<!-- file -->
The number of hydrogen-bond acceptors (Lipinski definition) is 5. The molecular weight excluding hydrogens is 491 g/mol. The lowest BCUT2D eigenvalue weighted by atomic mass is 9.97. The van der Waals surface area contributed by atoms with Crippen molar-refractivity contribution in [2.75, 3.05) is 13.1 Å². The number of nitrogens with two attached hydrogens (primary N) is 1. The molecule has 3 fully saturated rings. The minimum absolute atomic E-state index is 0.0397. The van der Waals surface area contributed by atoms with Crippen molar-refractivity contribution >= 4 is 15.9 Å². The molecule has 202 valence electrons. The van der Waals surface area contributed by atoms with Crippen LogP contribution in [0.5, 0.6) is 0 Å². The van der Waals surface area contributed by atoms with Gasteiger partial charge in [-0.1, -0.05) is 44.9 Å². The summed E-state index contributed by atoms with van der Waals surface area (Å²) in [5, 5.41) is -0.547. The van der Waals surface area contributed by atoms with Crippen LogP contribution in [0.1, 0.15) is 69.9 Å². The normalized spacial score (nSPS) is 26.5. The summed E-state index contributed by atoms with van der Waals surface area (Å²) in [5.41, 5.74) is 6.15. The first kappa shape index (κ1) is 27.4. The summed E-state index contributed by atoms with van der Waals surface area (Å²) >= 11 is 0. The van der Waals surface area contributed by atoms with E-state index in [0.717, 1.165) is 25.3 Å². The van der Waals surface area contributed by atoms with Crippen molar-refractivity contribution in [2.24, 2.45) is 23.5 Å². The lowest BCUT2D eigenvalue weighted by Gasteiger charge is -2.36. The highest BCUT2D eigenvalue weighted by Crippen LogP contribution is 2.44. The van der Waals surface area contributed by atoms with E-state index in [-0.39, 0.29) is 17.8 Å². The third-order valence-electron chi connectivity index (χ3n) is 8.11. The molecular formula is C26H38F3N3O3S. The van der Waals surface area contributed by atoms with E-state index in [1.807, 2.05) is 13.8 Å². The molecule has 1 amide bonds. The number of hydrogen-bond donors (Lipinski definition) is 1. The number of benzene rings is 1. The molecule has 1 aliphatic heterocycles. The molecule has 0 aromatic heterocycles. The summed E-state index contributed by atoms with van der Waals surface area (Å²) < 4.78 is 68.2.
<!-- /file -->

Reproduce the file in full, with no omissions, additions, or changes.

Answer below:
The number of hydrogen-bond acceptors (Lipinski definition) is 5. The molecular weight excluding hydrogens is 491 g/mol. The lowest BCUT2D eigenvalue weighted by atomic mass is 9.97. The van der Waals surface area contributed by atoms with Crippen molar-refractivity contribution in [2.75, 3.05) is 13.1 Å². The number of nitrogens with two attached hydrogens (primary N) is 1. The molecule has 3 fully saturated rings. The minimum absolute atomic E-state index is 0.0397. The van der Waals surface area contributed by atoms with Crippen molar-refractivity contribution >= 4 is 15.9 Å². The molecule has 202 valence electrons. The van der Waals surface area contributed by atoms with Crippen LogP contribution in [0.5, 0.6) is 0 Å². The van der Waals surface area contributed by atoms with Gasteiger partial charge in [-0.1, -0.05) is 44.9 Å². The summed E-state index contributed by atoms with van der Waals surface area (Å²) in [5, 5.41) is -0.547. The van der Waals surface area contributed by atoms with Crippen LogP contribution in [0.1, 0.15) is 69.9 Å². The normalized spacial score (nSPS) is 26.5. The summed E-state index contributed by atoms with van der Waals surface area (Å²) in [5.41, 5.74) is 6.15. The first kappa shape index (κ1) is 27.4. The summed E-state index contributed by atoms with van der Waals surface area (Å²) >= 11 is 0. The van der Waals surface area contributed by atoms with E-state index in [0.717, 1.165) is 25.3 Å². The van der Waals surface area contributed by atoms with Crippen molar-refractivity contribution in [2.24, 2.45) is 23.5 Å². The lowest BCUT2D eigenvalue weighted by Gasteiger charge is -2.36. The highest BCUT2D eigenvalue weighted by Crippen LogP contribution is 2.44. The van der Waals surface area contributed by atoms with E-state index in [-0.39, 0.29) is 17.8 Å². The third-order valence-electron chi connectivity index (χ3n) is 8.11. The molecular formula is C26H38F3N3O3S. The van der Waals surface area contributed by atoms with E-state index in [1.807, 2.05) is 13.8 Å². The molecule has 1 amide bonds. The number of hydrogen-bond donors (Lipinski definition) is 1. The number of benzene rings is 1. The molecule has 1 aliphatic heterocycles. The molecule has 0 aromatic heterocycles. The summed E-state index contributed by atoms with van der Waals surface area (Å²) < 4.78 is 68.2.